As a Jill of Many Trades myself, I found the topic fascinating. I’d note that finding information may have gotten much easier, but a lot still depends on an individual’s ability to sift the useful from useless and absorbing the appropriate bits.

Seen in person: We’ve streamed it a few times before, so we knew the routine, but it was surprisingly exciting to be able to attend the Hugo Awards ceremony.

Instagram writer_aki Aki Parhamaa W75 Hugo Awards

Seen in person: I also had several nice random meetings with both old friends (some of whom I haven’t seen in over 15 years) and new-to-me people. For example, on Friday we saw a Finnish journalist and fan Jussi Ahlroth on morning tv talking about the con and later that day actually met him. Cool. 🙂

Speaking of cool: Did you know that John Howe (yes, THAT John Howe!) was at Worldcon?!?

Instagram writer_aki Aki Parhamaa W75 John Howe

From the panel: Older Women in Genre Fiction with Catherine Lundoff, Delia Sherman, Liisa Rantalaiho, and Helena McCallum

  • The panel noted among other things that women’s bodily needs aren’t usually present in stories. Older women don’t have to deal with e.g. menstruation, but they do have physical ailments due to age. Elizabeth Moon was mentioned as someone who is great at describing the difficulty of getting going in the morning, for example. The panelists also talked about how, just like in real life, older women in stories are often hiding in plain sight (i.e., ignored).
  • Liisa Rantalaiho noted: Older women have sex.

Another fascinating panel through and through. Elizabeth Moon’s name came up in other panels, too; clearly I need to look her up.

Seen in person: Speaking of looking people up, I found a few other new-to-me authors and artists to try. I often do that if I like what someone’s said at a panel or program item.

The end is nigh: At some point during the con, signs for marking the end of the line (when queueing into program rooms) appeared for people to hold up and pass on. Of course it would’ve been nicer if long lines hadn’t happened at all, but it was a practical and humorous solution to an annoying facilities problem.

Instragram Tiina Vastamaa tiinatupuna W75 End of Line Please Queue Here

From the panel: Gender and “Realistic History” with Cheryl Morgan, Thomas Årnfelt, Gillian Pollack, Jo Walton, and Scott Lynch

  • Jo Walton said that women are left out when canons get formed; if you go looking for women in extant documents, they are there.
  • Thomas Årnfelt mentioned a few examples of women’s occupations gleaned from 12th c. Parisian tax documents: various positions in food and textile industries, barber, goldsmith, locksmith, and night guard, among others.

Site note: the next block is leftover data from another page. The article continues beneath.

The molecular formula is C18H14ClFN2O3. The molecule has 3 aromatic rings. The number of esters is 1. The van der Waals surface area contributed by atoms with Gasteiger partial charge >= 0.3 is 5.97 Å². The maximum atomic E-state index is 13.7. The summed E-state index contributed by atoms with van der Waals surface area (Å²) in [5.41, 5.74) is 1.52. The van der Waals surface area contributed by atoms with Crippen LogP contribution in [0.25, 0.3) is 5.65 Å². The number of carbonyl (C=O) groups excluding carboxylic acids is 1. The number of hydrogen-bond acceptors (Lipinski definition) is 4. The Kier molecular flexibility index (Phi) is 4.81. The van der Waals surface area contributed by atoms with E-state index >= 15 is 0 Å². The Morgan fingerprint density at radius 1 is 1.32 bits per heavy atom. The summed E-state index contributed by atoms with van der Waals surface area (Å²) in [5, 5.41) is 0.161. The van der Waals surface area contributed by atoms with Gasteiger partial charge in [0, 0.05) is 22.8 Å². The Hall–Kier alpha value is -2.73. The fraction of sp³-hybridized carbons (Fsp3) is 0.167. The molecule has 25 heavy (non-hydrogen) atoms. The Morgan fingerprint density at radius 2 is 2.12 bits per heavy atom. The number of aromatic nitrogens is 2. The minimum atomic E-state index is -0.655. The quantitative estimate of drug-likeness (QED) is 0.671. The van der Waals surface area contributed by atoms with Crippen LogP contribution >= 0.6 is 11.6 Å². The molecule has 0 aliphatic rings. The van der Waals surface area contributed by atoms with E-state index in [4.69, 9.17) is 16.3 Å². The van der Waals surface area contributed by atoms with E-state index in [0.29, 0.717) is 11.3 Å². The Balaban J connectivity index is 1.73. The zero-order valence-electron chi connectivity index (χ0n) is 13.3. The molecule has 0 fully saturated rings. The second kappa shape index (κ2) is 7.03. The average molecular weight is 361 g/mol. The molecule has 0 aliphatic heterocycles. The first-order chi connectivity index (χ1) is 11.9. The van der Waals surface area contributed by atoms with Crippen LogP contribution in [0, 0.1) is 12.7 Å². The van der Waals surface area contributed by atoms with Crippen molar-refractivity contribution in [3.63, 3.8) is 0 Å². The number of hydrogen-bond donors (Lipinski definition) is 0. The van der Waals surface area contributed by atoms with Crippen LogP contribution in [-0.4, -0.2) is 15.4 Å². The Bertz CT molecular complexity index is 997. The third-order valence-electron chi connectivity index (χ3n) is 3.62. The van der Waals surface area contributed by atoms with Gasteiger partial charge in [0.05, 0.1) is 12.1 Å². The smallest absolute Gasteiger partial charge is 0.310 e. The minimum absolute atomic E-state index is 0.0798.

• Cheryl Morgan talked about how people have been constructing gender(s) in many various ways in history / around the world. E.g. beer brewing and tavern keeping are now seen as male professions, when in fact they were purely women’s work at one point. Another example she gave is that a man couldn’t work in Nelson’s army (or Napoleon’s?? can’t make out my handwriting) if he didn’t know how to sew.

Lively discussion and many, many examples. I kept missing references writing down others. I wish this panel had been videotaped!

Seen in person: A live astronaut. All three presentations / panels with Kjell Lindgren were fascinating! Here’s the video of The Kjell & Jenny Show: A NASA Astronaut and his PAO where Kjell talks about the astronaut selection and preparation process.

The Kjell & Jenny Show: A NASA Astronaut and his PAO by Worldcon 75

Once upon a time on a lunch break: I ate at the Messukeskus Hesburger fast food joint (also fondly known as Hese) purely out of nostalgia. And was proud of myself, both as a Finn and an introvert, for sharing a table and a conversation with a total stranger. I don’t typically do that. At the same place my top half was also, memorably but unfortunately, splattered with hot chocolate. Oh well. Accidents happen, and I wasn’t scalded.

From the panel: Pullantuoksuinen – Writing While Multilingual with Nina Niskanen, Aliette de Bodard, Emmi Itäranta, Ken Liu, and Jakob Drud

  • Emmi Itäranta commented that juggling two languages simultaneously is sometimes a hindrance (if you find a fantastic phrase in one language but not the other), but it also makes you a better writer because it forces you to be more specific in your meaning.
  • Ken Liu noted that it’s perhaps more important to explain a cultural concept for yourself than the audience.

I have a bad habit of code-switching out of pure sloth with Erik since he knows Finnish so well. Perhaps I ought to try and stick to one language at a time. Apart from making puns; that I won’t give up. 😀

From the panel: On the Care and Feeding of Secondary Characters with Fiona Moore, Carrie Patel, Mur Lafferty, Teresa Nielsen Hayden, and Diana ben-Aaron

  • “Knowing why characters exist tends to make them flat. Try not to know that.”

Really great quote. If you know who said it, please let me know! (Jo Walton???)

Another choice quote:

“I liked the way everyone was pleasant and polite. Panelists seemed to get along well with each other, even when they disagreed. Audiences seemed appreciative. The whole thing was good, low-tension fun. I sometimes think the discussions on the Internet leave people with a really wrong idea of what the experience of attending a convention is like. Problems are few, attitudes are positive, and people laugh and smile a lot.”

– Greg Hullender commenting at File 770

There were problems, and I witnessed some true clueless behavior first hand, but on the whole I agree with Greg. I saw so many examples of people greeting each other, sharing small moments of connection, helping each other out in general, troubleshooting tech issues, sharing tips and smiles, and giving up their seats to those who needed it or who might enjoy a panel more. Fandom definitely is my family. ❤